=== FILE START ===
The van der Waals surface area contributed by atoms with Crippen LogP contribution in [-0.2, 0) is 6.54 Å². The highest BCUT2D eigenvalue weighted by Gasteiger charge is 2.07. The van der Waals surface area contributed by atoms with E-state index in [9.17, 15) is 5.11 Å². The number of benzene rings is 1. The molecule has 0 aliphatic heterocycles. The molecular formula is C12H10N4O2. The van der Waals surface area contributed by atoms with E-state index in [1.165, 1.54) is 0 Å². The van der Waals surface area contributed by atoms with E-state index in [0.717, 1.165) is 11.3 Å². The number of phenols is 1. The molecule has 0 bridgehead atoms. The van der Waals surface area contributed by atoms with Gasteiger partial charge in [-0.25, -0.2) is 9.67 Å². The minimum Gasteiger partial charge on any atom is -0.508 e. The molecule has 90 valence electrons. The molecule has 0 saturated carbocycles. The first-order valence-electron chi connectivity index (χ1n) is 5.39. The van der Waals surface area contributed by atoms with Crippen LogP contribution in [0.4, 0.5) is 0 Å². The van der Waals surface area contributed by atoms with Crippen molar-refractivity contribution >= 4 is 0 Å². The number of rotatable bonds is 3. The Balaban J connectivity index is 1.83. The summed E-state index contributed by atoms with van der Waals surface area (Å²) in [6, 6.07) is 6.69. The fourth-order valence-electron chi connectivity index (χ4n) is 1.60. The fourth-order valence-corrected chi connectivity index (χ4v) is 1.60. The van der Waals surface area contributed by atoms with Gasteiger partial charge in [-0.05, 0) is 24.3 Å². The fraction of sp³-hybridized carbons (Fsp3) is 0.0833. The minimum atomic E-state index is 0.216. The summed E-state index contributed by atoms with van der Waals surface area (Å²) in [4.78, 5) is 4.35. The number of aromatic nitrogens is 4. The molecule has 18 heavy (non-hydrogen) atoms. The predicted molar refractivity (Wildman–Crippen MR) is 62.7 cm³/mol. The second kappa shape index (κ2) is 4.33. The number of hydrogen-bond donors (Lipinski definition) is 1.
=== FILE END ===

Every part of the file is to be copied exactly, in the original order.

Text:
The van der Waals surface area contributed by atoms with Crippen LogP contribution in [-0.2, 0) is 6.54 Å². The highest BCUT2D eigenvalue weighted by Gasteiger charge is 2.07. The van der Waals surface area contributed by atoms with E-state index in [9.17, 15) is 5.11 Å². The number of benzene rings is 1. The molecule has 0 aliphatic heterocycles. The molecular formula is C12H10N4O2. The van der Waals surface area contributed by atoms with E-state index in [1.165, 1.54) is 0 Å². The van der Waals surface area contributed by atoms with E-state index in [0.717, 1.165) is 11.3 Å². The number of phenols is 1. The molecule has 0 bridgehead atoms. The van der Waals surface area contributed by atoms with Gasteiger partial charge in [-0.25, -0.2) is 9.67 Å². The minimum Gasteiger partial charge on any atom is -0.508 e. The molecule has 90 valence electrons. The molecule has 0 saturated carbocycles. The first-order valence-electron chi connectivity index (χ1n) is 5.39. The van der Waals surface area contributed by atoms with Crippen LogP contribution in [0.4, 0.5) is 0 Å². The van der Waals surface area contributed by atoms with Crippen molar-refractivity contribution >= 4 is 0 Å². The number of rotatable bonds is 3. The Balaban J connectivity index is 1.83. The summed E-state index contributed by atoms with van der Waals surface area (Å²) in [6, 6.07) is 6.69. The fourth-order valence-electron chi connectivity index (χ4n) is 1.60. The fourth-order valence-corrected chi connectivity index (χ4v) is 1.60. The van der Waals surface area contributed by atoms with Gasteiger partial charge in [-0.05, 0) is 24.3 Å². The fraction of sp³-hybridized carbons (Fsp3) is 0.0833. The minimum atomic E-state index is 0.216. The summed E-state index contributed by atoms with van der Waals surface area (Å²) in [4.78, 5) is 4.35. The number of aromatic nitrogens is 4. The molecule has 18 heavy (non-hydrogen) atoms. The predicted molar refractivity (Wildman–Crippen MR) is 62.7 cm³/mol. The second kappa shape index (κ2) is 4.33. The number of hydrogen-bond donors (Lipinski definition) is 1.